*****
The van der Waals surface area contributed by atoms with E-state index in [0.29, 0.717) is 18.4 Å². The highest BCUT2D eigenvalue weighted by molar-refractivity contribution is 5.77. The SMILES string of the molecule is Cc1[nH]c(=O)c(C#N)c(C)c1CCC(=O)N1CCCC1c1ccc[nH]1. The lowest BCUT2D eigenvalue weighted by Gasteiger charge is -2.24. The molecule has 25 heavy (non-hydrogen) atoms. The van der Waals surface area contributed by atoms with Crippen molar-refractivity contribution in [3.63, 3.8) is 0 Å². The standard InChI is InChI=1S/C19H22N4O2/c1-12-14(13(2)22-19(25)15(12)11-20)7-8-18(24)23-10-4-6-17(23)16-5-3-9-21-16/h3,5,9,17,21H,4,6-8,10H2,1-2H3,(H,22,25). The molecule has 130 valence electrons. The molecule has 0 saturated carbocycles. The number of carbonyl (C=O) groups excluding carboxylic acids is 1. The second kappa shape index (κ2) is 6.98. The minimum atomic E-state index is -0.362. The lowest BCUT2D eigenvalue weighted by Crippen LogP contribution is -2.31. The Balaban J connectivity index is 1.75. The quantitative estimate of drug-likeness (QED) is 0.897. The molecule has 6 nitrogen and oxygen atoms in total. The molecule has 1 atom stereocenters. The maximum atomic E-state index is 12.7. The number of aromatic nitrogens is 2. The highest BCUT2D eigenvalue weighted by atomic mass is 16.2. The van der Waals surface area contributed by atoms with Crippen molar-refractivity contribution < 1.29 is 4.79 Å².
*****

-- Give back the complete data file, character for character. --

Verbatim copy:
The van der Waals surface area contributed by atoms with E-state index in [0.29, 0.717) is 18.4 Å². The highest BCUT2D eigenvalue weighted by molar-refractivity contribution is 5.77. The SMILES string of the molecule is Cc1[nH]c(=O)c(C#N)c(C)c1CCC(=O)N1CCCC1c1ccc[nH]1. The lowest BCUT2D eigenvalue weighted by Gasteiger charge is -2.24. The molecule has 25 heavy (non-hydrogen) atoms. The van der Waals surface area contributed by atoms with Crippen molar-refractivity contribution in [3.63, 3.8) is 0 Å². The standard InChI is InChI=1S/C19H22N4O2/c1-12-14(13(2)22-19(25)15(12)11-20)7-8-18(24)23-10-4-6-17(23)16-5-3-9-21-16/h3,5,9,17,21H,4,6-8,10H2,1-2H3,(H,22,25). The molecule has 130 valence electrons. The molecule has 0 saturated carbocycles. The number of carbonyl (C=O) groups excluding carboxylic acids is 1. The second kappa shape index (κ2) is 6.98. The minimum atomic E-state index is -0.362. The lowest BCUT2D eigenvalue weighted by Crippen LogP contribution is -2.31. The Balaban J connectivity index is 1.75. The quantitative estimate of drug-likeness (QED) is 0.897. The molecule has 6 nitrogen and oxygen atoms in total. The molecule has 1 atom stereocenters. The maximum atomic E-state index is 12.7. The number of aromatic nitrogens is 2. The highest BCUT2D eigenvalue weighted by atomic mass is 16.2. The van der Waals surface area contributed by atoms with Crippen molar-refractivity contribution < 1.29 is 4.79 Å².